Chief Justice Bernette Joshua Johnson

Bernette Johnson WHM(June 17, 1943- 

Born in Donaldsonville, Louisiana, Chief Justice Johnson attended Spelman College on an academic scholarship.  A summer internship with the NAACP Legal Defense Fund lead to a decision to go to law school, and she received her Juris Doctorate degree in 1969 from Louisiana State University.

Chief Justice Johnson began her legal career with the New Orleans Legal Assistance Corporation, providing legal services in economically challenged neighborhoods. In 1984 she became a Deputy City Attorney for the City of New Orleans, and began her judicial career as the first woman elected to serve on the Civil District Court of New Orleans.  She was re-elected without opposition in 1990 and elected Chief Judge by her colleagues in 1994.

Chief Justice Johnson was elected to serve on the Louisiana Supreme Court in 1994, and was re-elected, without opposition, in 2000 and 2010. After the retirement of Chief Justice Catherine D. Kimball—the Court’s first female Chief Justice—Chief Justice Johnson succeeded her as the senior justice on the Court.  When she was sworn in on February 1, 2013, she became the Court’s 25th Chief Justice, its second female Chief Justice, and its first African American Chief Justice.

Her numerous awards include the 2013 Joan Dempsey Klein Award by the National Association of Women Judges, joining past recipients such as Supreme Court Justices, Sandra Day O’Connor, Ruth Bader Ginsburg and Sonia Sotomayor.

Chief Justice Johnson is an active member of the Omicron Nu Zeta Chapter of Zeta Phi Beta Sorority.  #FINERWOMEN #WHM #HERSTORY

100 Years of Service

Congratulations to the men of Phi Beta Sigma Fraternity, Inc. who celebrate 100 years of brotherhood, scholarship and service today. In honor of this centennial achievement, I’d like to highlight a centenarian who spent a lifetime in service to others: Dr. Clarence Quinton Pair.

The eldest child of Rev. James David Pair and Lula Thornton Pair, Dr. Pair was born in Raleigh, North Carolina, and moved with his family to Washington, DC when he was a child. He attended Howard University where he joined Phi Beta Sigma’s Alpha Chapter in 1918. Soon after, Founder A. Langston Taylor appointed him to the first committee to help establish a sister-organization for the fraternity. The initial effort failed in 1919, and it would take a second committee, spearheaded Bro. Charles Robert Samuel Taylor that would prove successful in 1920.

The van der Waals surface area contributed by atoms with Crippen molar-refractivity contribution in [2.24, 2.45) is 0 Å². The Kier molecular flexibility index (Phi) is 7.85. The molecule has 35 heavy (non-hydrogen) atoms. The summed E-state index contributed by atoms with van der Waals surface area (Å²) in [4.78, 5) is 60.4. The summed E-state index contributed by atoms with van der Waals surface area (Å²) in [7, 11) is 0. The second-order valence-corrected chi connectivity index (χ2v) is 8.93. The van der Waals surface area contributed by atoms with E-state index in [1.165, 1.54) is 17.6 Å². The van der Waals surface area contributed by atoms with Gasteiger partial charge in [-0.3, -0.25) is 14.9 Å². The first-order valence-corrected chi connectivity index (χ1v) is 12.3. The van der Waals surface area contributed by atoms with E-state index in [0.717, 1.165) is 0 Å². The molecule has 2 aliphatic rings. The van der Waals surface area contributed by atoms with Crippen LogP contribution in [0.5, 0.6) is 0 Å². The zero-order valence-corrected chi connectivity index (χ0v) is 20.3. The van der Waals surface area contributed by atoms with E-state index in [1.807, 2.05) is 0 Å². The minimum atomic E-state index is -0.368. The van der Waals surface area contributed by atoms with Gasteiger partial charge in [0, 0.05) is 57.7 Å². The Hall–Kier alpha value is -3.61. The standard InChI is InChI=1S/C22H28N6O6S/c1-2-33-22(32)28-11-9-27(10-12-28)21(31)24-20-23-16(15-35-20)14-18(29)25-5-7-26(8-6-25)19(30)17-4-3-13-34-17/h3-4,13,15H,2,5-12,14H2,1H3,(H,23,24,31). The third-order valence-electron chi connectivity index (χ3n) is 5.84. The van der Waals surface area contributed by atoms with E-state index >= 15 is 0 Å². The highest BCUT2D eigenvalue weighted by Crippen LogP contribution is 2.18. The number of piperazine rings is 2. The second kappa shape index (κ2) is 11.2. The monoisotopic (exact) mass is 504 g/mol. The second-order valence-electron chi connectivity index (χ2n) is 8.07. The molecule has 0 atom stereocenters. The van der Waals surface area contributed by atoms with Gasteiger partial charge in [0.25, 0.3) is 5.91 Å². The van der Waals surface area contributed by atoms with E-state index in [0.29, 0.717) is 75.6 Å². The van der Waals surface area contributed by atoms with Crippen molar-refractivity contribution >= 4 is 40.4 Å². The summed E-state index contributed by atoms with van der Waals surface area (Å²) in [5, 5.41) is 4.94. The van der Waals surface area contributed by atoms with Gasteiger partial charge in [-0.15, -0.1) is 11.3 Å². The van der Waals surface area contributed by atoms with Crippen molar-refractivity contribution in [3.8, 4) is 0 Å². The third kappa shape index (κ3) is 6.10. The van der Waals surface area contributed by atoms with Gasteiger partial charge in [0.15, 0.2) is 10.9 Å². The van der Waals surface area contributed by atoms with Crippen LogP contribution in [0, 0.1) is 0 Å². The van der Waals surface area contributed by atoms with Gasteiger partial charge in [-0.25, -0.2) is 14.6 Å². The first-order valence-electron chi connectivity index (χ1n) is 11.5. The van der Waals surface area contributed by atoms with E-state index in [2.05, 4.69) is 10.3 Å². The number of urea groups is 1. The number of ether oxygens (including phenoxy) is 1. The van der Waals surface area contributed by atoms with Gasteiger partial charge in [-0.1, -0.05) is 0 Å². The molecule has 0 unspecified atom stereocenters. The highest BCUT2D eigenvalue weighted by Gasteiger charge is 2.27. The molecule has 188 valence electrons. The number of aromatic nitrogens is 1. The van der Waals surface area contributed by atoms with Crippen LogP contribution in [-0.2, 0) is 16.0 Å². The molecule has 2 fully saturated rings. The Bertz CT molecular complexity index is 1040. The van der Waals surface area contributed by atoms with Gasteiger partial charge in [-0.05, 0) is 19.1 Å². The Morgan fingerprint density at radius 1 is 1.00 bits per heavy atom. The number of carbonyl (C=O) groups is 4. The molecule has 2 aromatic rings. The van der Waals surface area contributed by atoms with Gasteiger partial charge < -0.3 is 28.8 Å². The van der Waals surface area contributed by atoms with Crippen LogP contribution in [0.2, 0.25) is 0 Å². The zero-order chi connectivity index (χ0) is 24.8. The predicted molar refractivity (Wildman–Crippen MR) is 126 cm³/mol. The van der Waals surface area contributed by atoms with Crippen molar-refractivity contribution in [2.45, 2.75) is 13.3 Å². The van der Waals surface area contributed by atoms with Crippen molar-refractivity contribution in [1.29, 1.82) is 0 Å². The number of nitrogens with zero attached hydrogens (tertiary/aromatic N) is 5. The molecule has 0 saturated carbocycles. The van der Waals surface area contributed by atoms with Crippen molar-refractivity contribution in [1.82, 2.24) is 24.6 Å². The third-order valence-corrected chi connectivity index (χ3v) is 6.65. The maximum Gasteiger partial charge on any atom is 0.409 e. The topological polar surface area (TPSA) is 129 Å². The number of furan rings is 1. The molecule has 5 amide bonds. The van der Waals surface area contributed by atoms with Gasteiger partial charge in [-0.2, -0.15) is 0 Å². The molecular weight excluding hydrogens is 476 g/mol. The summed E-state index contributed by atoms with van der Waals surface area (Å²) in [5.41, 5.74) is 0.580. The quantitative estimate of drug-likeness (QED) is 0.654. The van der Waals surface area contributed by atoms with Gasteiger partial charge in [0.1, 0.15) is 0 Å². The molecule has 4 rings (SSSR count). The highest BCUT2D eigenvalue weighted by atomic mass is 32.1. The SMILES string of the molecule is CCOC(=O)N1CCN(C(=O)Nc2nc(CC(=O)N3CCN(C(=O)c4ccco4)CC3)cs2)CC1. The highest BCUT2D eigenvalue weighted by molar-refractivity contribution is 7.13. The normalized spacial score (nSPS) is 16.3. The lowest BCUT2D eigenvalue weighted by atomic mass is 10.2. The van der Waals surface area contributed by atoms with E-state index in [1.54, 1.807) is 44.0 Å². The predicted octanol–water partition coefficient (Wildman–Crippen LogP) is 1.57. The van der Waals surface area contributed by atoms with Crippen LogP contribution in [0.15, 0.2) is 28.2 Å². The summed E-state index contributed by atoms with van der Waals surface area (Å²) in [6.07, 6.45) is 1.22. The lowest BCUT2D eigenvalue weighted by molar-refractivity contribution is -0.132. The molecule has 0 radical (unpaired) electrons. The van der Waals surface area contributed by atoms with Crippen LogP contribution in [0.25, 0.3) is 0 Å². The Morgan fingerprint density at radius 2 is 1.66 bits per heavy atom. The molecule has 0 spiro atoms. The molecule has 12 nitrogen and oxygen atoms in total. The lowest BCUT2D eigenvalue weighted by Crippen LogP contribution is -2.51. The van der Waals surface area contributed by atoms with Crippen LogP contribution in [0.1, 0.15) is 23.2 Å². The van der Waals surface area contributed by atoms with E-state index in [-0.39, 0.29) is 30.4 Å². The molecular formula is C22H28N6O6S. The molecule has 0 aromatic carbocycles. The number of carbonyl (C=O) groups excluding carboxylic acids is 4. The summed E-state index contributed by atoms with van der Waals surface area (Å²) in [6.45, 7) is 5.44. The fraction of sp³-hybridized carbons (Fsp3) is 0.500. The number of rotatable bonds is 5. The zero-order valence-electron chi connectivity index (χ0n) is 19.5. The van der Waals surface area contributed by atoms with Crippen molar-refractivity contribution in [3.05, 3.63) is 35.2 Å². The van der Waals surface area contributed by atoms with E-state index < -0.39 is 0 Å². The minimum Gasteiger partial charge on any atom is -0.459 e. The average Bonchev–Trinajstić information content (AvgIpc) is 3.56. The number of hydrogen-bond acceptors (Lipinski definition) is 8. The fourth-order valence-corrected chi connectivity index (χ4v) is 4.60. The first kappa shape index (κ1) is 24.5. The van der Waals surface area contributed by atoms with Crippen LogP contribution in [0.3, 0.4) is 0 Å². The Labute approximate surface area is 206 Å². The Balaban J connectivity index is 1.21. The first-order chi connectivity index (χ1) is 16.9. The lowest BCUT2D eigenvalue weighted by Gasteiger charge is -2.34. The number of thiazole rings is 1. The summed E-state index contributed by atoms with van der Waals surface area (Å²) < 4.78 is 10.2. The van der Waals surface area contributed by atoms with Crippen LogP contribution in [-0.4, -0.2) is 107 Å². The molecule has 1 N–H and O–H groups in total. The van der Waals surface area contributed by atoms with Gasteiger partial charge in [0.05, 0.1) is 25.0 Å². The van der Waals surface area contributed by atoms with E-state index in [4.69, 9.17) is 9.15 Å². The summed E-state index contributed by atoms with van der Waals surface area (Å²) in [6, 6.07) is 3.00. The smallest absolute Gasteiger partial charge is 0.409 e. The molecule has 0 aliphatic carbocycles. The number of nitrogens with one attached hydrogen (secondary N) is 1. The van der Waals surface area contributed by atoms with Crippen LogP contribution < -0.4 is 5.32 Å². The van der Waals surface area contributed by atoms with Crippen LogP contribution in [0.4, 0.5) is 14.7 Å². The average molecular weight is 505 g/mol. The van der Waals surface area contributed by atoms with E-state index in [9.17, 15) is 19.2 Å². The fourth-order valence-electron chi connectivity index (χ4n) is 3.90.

When the call for young men to enlist in the army for World War I was made, many Howard students suspended their studies and enlisted. Dr. Pair was one of them, enlisting one month shy of his 18th birthday; however, the war would end before his unit could be shipped to Europe. He returned to complete his studies at Howard and enter the medical school. Dr. Pair served as president of his medical school senior class and graduated in 1926. He spent a year interning at the Freedman’s Hospital and thereafter began practicing medicine in Mount Vernon, New York. Dr. Pair practiced medicine for 50 years, and during that time he would become the first black doctor at the Mount Vernon Hospital and the Westchester Cross County Hospital.

Dr. Pair cared deeply about the issues that affected the black community and was always eager to support organizations and candidates who were community-minded. He was accessible to the fraternity, and even at the ripe age of 100, he could still be found writing to his fraternity brothers to provide insight into the development and growth of the organization.

Dr. Pair spent his life in service to his patients, his family, his community and his fraternity. His legacy and service to Phi Beta Sigma will not soon be forgotten.

#PBS100

Mrs. Bethune and Zeta Phi Beta Sorority

One of the most intriguing discoveries that I made while writing Finer Women was that Mary McLeod Bethune was at one time affiliated with Zeta Phi Beta. As a graduate of Bethune-Cookman College—the institution she founded in 1904 in Daytona Beach, Florida—and as one who formerly gave tours at the Bethune Council House in Washington DC where I interned in 1998, I was well-versed in Bethune-facts.  One of those unquestionable facts was that Mary McLeod Bethune was an honorary member of Delta Sigma Theta Sorority, inducted in 1923 at its 5th national convention.
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